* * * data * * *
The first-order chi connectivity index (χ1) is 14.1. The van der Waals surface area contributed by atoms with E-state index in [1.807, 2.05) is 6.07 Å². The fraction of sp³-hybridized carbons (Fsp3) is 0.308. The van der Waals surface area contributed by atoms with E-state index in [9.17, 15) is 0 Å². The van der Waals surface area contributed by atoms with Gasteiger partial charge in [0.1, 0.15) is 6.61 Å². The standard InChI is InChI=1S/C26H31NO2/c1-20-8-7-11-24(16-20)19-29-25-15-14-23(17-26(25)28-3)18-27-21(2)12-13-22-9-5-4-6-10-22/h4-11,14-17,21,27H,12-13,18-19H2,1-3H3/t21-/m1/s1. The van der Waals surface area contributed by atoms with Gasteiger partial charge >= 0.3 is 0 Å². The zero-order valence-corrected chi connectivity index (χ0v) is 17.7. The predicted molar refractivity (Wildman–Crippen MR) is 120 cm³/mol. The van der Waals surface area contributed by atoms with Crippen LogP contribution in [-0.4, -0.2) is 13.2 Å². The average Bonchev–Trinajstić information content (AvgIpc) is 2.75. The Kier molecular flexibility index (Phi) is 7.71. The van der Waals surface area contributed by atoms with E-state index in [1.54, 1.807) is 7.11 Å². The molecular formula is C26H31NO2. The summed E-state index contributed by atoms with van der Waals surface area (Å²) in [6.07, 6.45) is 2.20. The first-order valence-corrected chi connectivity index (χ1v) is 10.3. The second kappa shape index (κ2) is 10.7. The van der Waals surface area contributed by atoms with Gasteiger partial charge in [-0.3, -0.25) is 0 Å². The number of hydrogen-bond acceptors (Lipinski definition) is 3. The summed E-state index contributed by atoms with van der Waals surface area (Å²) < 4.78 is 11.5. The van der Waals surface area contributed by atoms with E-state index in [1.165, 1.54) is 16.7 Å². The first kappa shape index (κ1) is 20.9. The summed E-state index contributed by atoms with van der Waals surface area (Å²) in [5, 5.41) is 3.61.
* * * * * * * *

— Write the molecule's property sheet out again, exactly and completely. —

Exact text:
The first-order chi connectivity index (χ1) is 14.1. The van der Waals surface area contributed by atoms with E-state index in [1.807, 2.05) is 6.07 Å². The fraction of sp³-hybridized carbons (Fsp3) is 0.308. The van der Waals surface area contributed by atoms with E-state index in [9.17, 15) is 0 Å². The van der Waals surface area contributed by atoms with Gasteiger partial charge in [0.1, 0.15) is 6.61 Å². The standard InChI is InChI=1S/C26H31NO2/c1-20-8-7-11-24(16-20)19-29-25-15-14-23(17-26(25)28-3)18-27-21(2)12-13-22-9-5-4-6-10-22/h4-11,14-17,21,27H,12-13,18-19H2,1-3H3/t21-/m1/s1. The van der Waals surface area contributed by atoms with Gasteiger partial charge >= 0.3 is 0 Å². The zero-order valence-corrected chi connectivity index (χ0v) is 17.7. The predicted molar refractivity (Wildman–Crippen MR) is 120 cm³/mol. The van der Waals surface area contributed by atoms with Crippen LogP contribution in [-0.4, -0.2) is 13.2 Å². The average Bonchev–Trinajstić information content (AvgIpc) is 2.75. The Kier molecular flexibility index (Phi) is 7.71. The van der Waals surface area contributed by atoms with E-state index in [1.54, 1.807) is 7.11 Å². The molecular formula is C26H31NO2. The summed E-state index contributed by atoms with van der Waals surface area (Å²) in [6.07, 6.45) is 2.20. The first-order valence-corrected chi connectivity index (χ1v) is 10.3. The second kappa shape index (κ2) is 10.7. The van der Waals surface area contributed by atoms with Gasteiger partial charge in [-0.3, -0.25) is 0 Å². The number of hydrogen-bond acceptors (Lipinski definition) is 3. The summed E-state index contributed by atoms with van der Waals surface area (Å²) < 4.78 is 11.5. The van der Waals surface area contributed by atoms with E-state index in [1.165, 1.54) is 16.7 Å². The first kappa shape index (κ1) is 20.9. The summed E-state index contributed by atoms with van der Waals surface area (Å²) in [5, 5.41) is 3.61.